The wonderful array of pieces that follow make wonderful sense of those words.

Most are prose, but there is a dusting of poems.

They cover the full spectrum of nature writing and they cross so many centuries. There are words drawn from literary classics, childhood classics, and classics of nature writing.

I had forgotten how beautifully Charlotte Bronte wrote of the coming of spring in ‘Jane Eyre’. I had forgotten how lovely it was wen something in the air drew Mole away from his spring cleaning at the very beginning of ‘Wind in the Willows’.

I hadn’t realised that Clare Leighton’s words were as lovely as her art. I hadn’t known that Edward Thomas had stood at Lands End, and written so well about the Cornish climate.

I could mention so many names that you would recognise; some that I might have guessed would be there but many that I had forgotten or would never have expected to be there.

Thomas Hardy, George Orwell, Francis Klivert, H E Bates, Dylan Thomas, Gilbert White, William Shakespeare ….

Mid Spring by John William Inchbold (1830 – 1888)

But that is barely half the book; the writing of the past is balanced by contemporary nature writing.

I recognised few of the names but I was captivated by the writing. These were the words of people who wanted to share their experiences of the world around them; some of them wrote to inform, some of them wrote to celebrate, and of course the very best of them did both.

They covered the length and breadth of these islands. After just a few pieces I has been up to the Highlands of Scotland and back home to Cornwall.

I saw so much life in and around a Welsh river; I saw hedgehogs emerge in a country garden at night; I visited a nature reserve in Cambridgeshire, and an RSPB reserve in Cumbria.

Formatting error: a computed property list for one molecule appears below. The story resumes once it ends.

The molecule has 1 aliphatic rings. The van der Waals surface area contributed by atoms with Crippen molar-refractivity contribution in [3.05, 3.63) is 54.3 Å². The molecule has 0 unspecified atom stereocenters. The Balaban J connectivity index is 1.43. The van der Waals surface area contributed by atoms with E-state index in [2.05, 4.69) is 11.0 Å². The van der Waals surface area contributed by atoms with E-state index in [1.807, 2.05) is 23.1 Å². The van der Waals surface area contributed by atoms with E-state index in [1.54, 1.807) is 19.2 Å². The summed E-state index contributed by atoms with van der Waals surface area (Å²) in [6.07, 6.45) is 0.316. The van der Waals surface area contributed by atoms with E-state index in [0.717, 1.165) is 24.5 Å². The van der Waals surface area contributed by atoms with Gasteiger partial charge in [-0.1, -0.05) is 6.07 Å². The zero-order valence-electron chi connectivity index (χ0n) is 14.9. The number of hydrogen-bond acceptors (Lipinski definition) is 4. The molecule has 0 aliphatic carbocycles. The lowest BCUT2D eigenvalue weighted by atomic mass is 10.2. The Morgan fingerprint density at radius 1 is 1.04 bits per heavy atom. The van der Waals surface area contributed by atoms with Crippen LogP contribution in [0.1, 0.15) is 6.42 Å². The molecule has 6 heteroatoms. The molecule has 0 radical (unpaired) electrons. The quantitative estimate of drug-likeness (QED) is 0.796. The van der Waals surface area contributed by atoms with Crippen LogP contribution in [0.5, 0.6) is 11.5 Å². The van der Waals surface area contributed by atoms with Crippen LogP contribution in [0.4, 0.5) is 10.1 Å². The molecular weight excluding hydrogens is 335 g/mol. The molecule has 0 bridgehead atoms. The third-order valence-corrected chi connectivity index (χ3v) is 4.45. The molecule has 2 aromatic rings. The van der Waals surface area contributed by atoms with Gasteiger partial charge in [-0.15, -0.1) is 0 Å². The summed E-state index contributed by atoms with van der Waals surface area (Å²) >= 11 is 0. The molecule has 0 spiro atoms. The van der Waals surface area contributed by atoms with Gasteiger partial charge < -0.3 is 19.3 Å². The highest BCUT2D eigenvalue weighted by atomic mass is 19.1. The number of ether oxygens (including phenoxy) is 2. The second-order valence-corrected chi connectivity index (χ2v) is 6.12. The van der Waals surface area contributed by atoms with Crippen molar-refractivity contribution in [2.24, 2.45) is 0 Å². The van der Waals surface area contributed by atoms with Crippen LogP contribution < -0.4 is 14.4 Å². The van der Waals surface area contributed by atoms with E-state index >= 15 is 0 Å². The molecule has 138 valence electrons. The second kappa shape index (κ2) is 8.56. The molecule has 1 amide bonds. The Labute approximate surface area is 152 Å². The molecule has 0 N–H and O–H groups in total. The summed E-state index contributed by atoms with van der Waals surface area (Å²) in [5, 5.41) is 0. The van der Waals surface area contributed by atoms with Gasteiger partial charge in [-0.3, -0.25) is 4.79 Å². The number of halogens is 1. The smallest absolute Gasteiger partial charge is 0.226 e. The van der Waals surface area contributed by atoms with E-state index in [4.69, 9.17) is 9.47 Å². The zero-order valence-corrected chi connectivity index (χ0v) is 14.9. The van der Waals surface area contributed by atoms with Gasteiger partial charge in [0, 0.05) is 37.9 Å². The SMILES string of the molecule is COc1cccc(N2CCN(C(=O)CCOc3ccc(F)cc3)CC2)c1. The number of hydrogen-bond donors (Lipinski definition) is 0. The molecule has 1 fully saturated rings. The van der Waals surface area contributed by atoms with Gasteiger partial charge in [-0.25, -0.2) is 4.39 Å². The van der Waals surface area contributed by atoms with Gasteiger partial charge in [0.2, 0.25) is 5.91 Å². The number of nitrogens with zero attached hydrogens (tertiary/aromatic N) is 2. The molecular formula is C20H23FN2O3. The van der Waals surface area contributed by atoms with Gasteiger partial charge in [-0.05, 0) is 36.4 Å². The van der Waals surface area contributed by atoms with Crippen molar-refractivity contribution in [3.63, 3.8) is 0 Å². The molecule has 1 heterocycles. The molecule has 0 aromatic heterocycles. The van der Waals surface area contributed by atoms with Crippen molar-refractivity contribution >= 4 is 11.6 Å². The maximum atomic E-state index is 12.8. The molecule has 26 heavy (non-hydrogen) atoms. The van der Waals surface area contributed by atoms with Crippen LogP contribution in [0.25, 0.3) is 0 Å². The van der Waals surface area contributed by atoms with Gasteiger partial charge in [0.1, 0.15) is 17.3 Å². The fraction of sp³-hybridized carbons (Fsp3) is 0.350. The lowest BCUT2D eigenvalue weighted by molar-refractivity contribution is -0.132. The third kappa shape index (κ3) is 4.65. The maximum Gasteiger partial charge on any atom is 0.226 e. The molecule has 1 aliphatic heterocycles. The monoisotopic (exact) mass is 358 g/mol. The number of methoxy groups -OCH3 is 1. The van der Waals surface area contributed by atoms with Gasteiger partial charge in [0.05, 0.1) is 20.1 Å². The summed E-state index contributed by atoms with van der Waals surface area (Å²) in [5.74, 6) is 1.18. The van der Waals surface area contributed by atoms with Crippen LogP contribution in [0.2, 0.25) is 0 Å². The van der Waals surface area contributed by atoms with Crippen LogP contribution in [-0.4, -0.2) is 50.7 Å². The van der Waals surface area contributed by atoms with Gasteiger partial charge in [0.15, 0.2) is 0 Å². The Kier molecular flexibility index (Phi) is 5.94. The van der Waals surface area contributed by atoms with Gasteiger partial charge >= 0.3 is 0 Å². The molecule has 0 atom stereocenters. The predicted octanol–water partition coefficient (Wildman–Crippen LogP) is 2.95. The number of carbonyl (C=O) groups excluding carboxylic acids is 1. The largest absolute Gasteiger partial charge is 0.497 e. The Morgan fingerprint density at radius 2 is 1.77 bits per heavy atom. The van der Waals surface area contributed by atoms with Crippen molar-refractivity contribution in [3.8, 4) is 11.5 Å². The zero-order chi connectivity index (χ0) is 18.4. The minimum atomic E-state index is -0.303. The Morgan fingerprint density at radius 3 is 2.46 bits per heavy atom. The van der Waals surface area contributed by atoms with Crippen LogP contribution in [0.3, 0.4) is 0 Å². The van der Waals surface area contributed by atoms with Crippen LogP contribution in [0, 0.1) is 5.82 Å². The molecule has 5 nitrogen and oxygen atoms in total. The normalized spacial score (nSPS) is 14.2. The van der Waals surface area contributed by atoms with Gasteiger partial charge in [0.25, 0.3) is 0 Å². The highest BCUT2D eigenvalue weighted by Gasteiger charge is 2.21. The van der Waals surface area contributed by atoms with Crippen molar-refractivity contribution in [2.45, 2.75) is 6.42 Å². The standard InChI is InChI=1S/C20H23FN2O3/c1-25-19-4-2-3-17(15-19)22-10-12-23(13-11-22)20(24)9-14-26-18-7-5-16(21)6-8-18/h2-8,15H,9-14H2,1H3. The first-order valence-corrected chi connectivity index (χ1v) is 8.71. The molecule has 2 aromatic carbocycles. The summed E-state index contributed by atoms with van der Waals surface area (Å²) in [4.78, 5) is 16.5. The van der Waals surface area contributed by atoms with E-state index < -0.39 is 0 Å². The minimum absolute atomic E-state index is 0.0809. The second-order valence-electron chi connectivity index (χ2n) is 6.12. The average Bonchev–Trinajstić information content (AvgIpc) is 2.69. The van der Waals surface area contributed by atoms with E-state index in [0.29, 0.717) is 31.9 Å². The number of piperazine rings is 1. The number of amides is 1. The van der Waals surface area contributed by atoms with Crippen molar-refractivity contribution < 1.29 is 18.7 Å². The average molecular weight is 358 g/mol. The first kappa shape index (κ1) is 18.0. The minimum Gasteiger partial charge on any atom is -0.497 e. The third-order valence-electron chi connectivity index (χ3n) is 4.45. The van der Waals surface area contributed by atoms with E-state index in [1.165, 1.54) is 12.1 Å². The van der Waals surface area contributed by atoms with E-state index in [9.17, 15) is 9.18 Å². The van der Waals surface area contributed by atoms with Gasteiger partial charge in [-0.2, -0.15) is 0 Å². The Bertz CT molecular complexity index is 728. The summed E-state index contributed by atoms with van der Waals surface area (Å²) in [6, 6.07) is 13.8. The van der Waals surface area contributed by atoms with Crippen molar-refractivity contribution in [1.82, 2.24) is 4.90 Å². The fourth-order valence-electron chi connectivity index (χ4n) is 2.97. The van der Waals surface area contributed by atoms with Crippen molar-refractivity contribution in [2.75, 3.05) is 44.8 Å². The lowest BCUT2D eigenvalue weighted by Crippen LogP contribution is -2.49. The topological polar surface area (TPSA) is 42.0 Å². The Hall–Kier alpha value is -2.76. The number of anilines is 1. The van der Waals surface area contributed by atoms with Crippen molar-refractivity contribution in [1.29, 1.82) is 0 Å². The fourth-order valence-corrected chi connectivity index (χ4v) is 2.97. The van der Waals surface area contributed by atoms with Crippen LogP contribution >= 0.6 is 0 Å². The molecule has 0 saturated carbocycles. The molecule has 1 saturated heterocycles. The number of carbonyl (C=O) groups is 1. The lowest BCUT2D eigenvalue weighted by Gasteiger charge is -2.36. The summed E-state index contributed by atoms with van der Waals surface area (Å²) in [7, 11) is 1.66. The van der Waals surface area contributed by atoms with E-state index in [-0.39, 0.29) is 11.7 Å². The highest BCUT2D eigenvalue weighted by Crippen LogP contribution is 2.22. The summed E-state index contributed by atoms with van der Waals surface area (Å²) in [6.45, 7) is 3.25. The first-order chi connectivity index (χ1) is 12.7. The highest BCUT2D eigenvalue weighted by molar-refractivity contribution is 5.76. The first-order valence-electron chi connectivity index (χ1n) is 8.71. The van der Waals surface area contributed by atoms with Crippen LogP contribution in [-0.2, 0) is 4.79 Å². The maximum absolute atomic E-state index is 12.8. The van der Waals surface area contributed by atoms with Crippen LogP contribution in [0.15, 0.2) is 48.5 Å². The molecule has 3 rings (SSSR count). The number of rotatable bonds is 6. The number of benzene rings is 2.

It was such a joy to be able to travel the country in this way.

When I looked through the book, wondering which pieces to highlight, I often found it difficult to tell which writing was from the present and which was from the past; such was the quality of the writing and the timelessness of the subject matter.

Spring in the Garden by Harold Harvey (1874 - 1941)
Spring in the Garden by Harold Harvey (1874 – 1941)

Because there are so many pieces of prose this book takes a good bit of reading. It’s a book to pick up, to read a piece or two or tree, and then put down again; and then pick up again.

If I had a small niggle, I would have liked a little more poetry and more illustrations that the simple black and white drawing that fill odd spaces.

But the book is lovely as it is. There is nothing in it that doesn’t deserve its place, and I can think of nothing that should be there but isn’t.

It would make a lovely Easter gift.

It’s a book that I know I will enjoy revisiting.

And I don’t want to wish the year away, but I am very curious to see what the next three seasons will bring ….